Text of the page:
Free range or filtered search? The debate heats up

These days when you hunt for something online, Google and co. tailor the results according to your search  and click history.

We tend to click on stuff we like, approve of, enjoy and are familiar with. Search engines assume we want more of the same, which has its advantages. But the downsides are clear. Personalised search means we’re being deprived of potentially interesting stuff because it’s demoted and we never see it. We risk being deluged with so much of the same kind of stuff that we’ll soon get stale, bored and frustrated.

Facebook does it too, applying invisible algorithmic editing to what we see. As does Ebay, which recently provided a case in point. I donate every time I buy something and Ebay throws up an animal charity button during the process. Fine so far. But when they started tailoring the ads that appear next to my Ebay searches to animal charities I disabled the targeting straight away.

How come? Having to scroll past a steady stream of charity banner ads showing horrific images of animal cruelty was sickening. So despite Ebay’s best efforts it was an example of targeting gone wrong. I still give to animal charities. But there’s no way I’ll authorise Ebay to tailor ads for me again.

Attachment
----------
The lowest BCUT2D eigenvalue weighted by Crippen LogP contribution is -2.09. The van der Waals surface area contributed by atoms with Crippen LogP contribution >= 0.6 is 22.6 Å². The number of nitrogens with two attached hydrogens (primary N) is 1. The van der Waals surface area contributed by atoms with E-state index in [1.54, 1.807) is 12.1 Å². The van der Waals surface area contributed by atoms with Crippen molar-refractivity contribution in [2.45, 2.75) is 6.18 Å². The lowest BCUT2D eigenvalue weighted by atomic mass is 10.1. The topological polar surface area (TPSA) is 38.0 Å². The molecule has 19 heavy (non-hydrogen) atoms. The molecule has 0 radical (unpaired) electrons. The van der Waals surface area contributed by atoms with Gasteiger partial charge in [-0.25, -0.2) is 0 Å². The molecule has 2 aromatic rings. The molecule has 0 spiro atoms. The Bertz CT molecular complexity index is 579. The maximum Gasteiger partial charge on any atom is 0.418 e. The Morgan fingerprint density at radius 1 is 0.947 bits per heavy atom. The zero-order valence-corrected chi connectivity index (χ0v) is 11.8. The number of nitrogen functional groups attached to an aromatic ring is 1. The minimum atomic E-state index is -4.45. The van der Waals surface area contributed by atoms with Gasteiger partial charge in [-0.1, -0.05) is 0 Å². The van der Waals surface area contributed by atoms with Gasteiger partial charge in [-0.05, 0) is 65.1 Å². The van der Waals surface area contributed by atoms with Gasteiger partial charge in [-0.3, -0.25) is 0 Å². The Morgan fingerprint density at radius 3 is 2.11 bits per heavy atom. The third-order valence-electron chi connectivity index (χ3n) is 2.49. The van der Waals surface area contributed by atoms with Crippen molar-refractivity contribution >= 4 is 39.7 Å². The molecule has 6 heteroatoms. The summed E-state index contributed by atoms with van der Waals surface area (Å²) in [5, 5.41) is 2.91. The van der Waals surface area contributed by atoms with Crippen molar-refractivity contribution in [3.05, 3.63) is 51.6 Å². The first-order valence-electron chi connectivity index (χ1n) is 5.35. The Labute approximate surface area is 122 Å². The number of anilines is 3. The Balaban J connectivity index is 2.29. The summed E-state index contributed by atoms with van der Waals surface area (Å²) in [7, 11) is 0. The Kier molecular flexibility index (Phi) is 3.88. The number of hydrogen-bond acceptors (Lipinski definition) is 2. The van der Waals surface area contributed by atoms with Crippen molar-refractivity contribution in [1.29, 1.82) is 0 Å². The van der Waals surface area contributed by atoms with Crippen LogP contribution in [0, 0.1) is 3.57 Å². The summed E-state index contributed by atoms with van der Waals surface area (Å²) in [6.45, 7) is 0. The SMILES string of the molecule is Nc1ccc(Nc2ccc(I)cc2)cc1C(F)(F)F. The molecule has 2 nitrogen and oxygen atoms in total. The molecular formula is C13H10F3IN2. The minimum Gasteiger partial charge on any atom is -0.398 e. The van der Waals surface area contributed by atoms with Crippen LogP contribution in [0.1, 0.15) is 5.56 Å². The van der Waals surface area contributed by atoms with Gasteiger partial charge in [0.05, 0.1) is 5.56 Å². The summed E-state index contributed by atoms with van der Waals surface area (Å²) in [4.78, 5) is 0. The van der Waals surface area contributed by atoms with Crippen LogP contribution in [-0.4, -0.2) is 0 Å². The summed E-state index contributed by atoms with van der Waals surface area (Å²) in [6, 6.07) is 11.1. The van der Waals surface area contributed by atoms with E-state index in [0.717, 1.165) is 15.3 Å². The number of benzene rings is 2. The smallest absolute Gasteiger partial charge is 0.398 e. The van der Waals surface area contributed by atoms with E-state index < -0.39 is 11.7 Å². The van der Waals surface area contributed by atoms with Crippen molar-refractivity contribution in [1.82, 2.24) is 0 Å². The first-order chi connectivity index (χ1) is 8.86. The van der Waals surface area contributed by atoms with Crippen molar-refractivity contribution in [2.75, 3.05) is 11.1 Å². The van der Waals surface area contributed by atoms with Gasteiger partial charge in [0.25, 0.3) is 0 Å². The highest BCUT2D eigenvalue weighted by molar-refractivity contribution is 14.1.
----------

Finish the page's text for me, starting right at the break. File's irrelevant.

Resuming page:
Is search personalisation a bad thing?

Are we missing out on the richness and variety of information online because search engines and so on filter it so heavily… and so heavy handedly? It’s a hot debate right now and the jury’s still out. But if I was God of Google I’d give people the choice of switching filtering on or off. And I’d be very wary of making sweeping generalisations and assumptions. We humans don’t work logically like algorithms. We’re natural explorers – we enjoy roaming free-range.